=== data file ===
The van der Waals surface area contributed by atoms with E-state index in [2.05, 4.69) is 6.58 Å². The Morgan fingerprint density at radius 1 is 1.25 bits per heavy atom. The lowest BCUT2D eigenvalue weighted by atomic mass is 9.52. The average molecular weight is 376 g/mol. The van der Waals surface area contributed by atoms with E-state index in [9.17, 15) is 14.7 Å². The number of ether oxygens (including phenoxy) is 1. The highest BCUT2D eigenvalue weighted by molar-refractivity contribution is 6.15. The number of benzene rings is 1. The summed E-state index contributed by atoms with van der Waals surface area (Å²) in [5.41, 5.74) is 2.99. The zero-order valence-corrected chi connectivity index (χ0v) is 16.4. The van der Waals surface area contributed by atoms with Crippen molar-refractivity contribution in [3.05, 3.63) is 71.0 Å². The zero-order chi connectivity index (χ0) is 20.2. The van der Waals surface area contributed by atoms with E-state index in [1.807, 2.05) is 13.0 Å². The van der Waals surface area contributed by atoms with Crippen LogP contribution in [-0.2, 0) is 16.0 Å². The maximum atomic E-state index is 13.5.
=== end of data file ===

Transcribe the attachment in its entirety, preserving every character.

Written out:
The van der Waals surface area contributed by atoms with E-state index in [2.05, 4.69) is 6.58 Å². The Morgan fingerprint density at radius 1 is 1.25 bits per heavy atom. The lowest BCUT2D eigenvalue weighted by atomic mass is 9.52. The average molecular weight is 376 g/mol. The van der Waals surface area contributed by atoms with E-state index in [9.17, 15) is 14.7 Å². The number of ether oxygens (including phenoxy) is 1. The highest BCUT2D eigenvalue weighted by molar-refractivity contribution is 6.15. The number of benzene rings is 1. The summed E-state index contributed by atoms with van der Waals surface area (Å²) in [5.41, 5.74) is 2.99. The zero-order valence-corrected chi connectivity index (χ0v) is 16.4. The van der Waals surface area contributed by atoms with Crippen molar-refractivity contribution in [3.05, 3.63) is 71.0 Å². The zero-order chi connectivity index (χ0) is 20.2. The van der Waals surface area contributed by atoms with E-state index in [1.807, 2.05) is 13.0 Å². The van der Waals surface area contributed by atoms with Crippen LogP contribution in [-0.2, 0) is 16.0 Å². The maximum atomic E-state index is 13.5.